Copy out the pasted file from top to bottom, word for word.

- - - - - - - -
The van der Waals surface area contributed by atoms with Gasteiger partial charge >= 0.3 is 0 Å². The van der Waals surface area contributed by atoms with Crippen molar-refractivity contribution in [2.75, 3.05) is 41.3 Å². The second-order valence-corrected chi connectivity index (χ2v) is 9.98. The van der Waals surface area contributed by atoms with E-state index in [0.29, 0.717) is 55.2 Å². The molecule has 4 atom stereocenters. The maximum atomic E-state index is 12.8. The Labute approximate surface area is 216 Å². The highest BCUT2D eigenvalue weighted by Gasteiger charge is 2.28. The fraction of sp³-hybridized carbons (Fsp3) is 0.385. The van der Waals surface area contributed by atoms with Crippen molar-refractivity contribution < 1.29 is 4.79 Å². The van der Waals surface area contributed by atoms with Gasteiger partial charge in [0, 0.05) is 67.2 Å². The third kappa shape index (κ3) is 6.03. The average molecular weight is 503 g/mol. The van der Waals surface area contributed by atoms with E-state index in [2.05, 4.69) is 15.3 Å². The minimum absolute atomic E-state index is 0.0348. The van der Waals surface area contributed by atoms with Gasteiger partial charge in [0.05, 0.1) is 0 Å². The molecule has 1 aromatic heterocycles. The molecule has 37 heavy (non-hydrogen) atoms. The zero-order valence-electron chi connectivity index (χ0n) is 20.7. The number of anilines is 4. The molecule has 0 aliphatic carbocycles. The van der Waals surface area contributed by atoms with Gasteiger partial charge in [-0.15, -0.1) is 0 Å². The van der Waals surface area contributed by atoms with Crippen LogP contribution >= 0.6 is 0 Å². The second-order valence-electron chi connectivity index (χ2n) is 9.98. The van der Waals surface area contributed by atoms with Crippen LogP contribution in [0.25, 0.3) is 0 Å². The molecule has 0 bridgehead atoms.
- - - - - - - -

The van der Waals surface area contributed by atoms with Gasteiger partial charge >= 0.3 is 0 Å². The van der Waals surface area contributed by atoms with Crippen molar-refractivity contribution in [2.75, 3.05) is 41.3 Å². The second-order valence-corrected chi connectivity index (χ2v) is 9.98. The van der Waals surface area contributed by atoms with E-state index in [0.29, 0.717) is 55.2 Å². The molecule has 4 atom stereocenters. The maximum atomic E-state index is 12.8. The Labute approximate surface area is 216 Å². The highest BCUT2D eigenvalue weighted by Gasteiger charge is 2.28. The fraction of sp³-hybridized carbons (Fsp3) is 0.385. The van der Waals surface area contributed by atoms with Crippen molar-refractivity contribution < 1.29 is 4.79 Å². The van der Waals surface area contributed by atoms with Gasteiger partial charge in [0, 0.05) is 67.2 Å². The third kappa shape index (κ3) is 6.03. The average molecular weight is 503 g/mol. The van der Waals surface area contributed by atoms with E-state index in [2.05, 4.69) is 15.3 Å². The minimum absolute atomic E-state index is 0.0348. The van der Waals surface area contributed by atoms with Gasteiger partial charge in [0.05, 0.1) is 0 Å². The molecule has 1 aromatic heterocycles. The molecule has 37 heavy (non-hydrogen) atoms. The zero-order valence-electron chi connectivity index (χ0n) is 20.7. The number of anilines is 4. The molecule has 0 aliphatic carbocycles. The van der Waals surface area contributed by atoms with Gasteiger partial charge in [-0.15, -0.1) is 0 Å². The van der Waals surface area contributed by atoms with Crippen LogP contribution >= 0.6 is 0 Å². The second-order valence-electron chi connectivity index (χ2n) is 9.98. The van der Waals surface area contributed by atoms with Crippen LogP contribution in [0.25, 0.3) is 0 Å². The molecule has 0 bridgehead atoms.